Live updates

Primark: Rana Plaza victims spread all over Bangladesh

Primark has shown ITV News details of its strategy to track down the 550 workers who were employed by its subcontractor in the Rana Plaza factory in Bangladesh.

The challenge is made harder by the fact that many of the workers and their dependants have left Dhaka and are spread the "length and breadth of Bangladesh," senior executive Paul Lister said.

Read: Primark says it's time rivals also pay Bangladesh factory victims

Primark's Paul Lister shows Laura Kuenssberg a map showing where the 550 workers are living now
Primark's Paul Lister shows Laura Kuenssberg a map showing where the 550 workers are living now Credit: ITV News

Primark, working with the University of Dhaka, has devised a scheme whereby students will travel out to each of the victims in order to assess their level of need.

This data will be entered into touch tablets, which contain software to calculate the level of compensation they can expect.

Primark's Paul Lister demonstrates how one of the touch tablets used to calculate compensation works
Primark's Paul Lister demonstrates how one of the touch tablets used to calculate compensation works Credit: ITV News

Read: What happens next in Bangladesh is partly up to us

Luxury retailers 'sell clothes from Bangladesh factories'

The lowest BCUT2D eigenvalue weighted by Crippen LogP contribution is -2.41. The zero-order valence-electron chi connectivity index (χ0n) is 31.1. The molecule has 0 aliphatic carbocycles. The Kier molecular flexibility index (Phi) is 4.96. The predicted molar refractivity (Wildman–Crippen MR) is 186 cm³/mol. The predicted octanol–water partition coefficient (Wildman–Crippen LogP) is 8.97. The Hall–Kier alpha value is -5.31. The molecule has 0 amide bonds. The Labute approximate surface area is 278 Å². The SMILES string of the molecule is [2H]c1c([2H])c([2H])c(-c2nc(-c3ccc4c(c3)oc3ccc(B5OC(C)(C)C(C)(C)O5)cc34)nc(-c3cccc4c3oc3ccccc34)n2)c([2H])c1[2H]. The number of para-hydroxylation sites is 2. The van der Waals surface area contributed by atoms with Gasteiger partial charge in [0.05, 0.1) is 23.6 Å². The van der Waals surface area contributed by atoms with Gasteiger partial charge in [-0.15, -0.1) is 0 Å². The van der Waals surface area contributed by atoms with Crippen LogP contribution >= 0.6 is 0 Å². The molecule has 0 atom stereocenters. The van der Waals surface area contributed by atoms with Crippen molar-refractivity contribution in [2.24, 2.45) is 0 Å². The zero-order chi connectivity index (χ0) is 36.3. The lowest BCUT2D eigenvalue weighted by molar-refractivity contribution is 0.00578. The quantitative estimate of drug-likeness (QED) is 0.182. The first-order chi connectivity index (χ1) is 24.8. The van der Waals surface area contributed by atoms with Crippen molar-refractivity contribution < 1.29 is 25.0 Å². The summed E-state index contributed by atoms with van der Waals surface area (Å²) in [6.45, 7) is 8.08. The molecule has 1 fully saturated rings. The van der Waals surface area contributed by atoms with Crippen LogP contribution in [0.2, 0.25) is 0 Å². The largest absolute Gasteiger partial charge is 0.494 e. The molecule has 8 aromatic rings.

High-end retailers are sourcing garments from the same factories in Bangladesh as Primark but are charging a higher price, one of the company's senior executives, told ITV News.

Paul Lister said: "If you look at who is sourcing out of Bangladesh, you'll see that clearly Primark sources out of Bangladesh, but actually next door to Primark in any given factory could be a Bond Street retailer, sourcing exactly the same sort of garment, sourcing a T-shirt.

"So ours at Primark would be £5 on our shelf, it could be £60 for the Bond Street retailer, in the same factory, with the same conditions, the same workforce, the same pay, as the £5 Primark T-shirt."

Advertisement

Advertisement

Asda confirms factory was a 'long-term fabric supplier'

Asda has confirmed that the Bangladeshi factory where the fire broke out is a long-standing supplier to the George clothing range, but that it supplies fabrics rather than finished clothes.

In a statement, George said it believes the industry should "consider whether to extend factory safety programs to this next level of production":

We are deeply saddened by what has happened and our thoughts go out to the families and victims of the accident. George at Asda has a long standing relationship with Aswad Mill, we do source fabric from there and we are working with the owner to ensure we help them however we can.

As part of the Walmart family we have a safety programme that rigorously inspects the factories that make our garments and other products. Typically that program does not extend to the facilities that make materials like fabric for those garment factories. Given the situation in Bangladesh, we, along with Walmart, believe the Government of Bangladesh and the industry should consider whether to extend factory safety programs to this next level of production.

– statement from george at asda
Load more updates

Advertisement

Today's top stories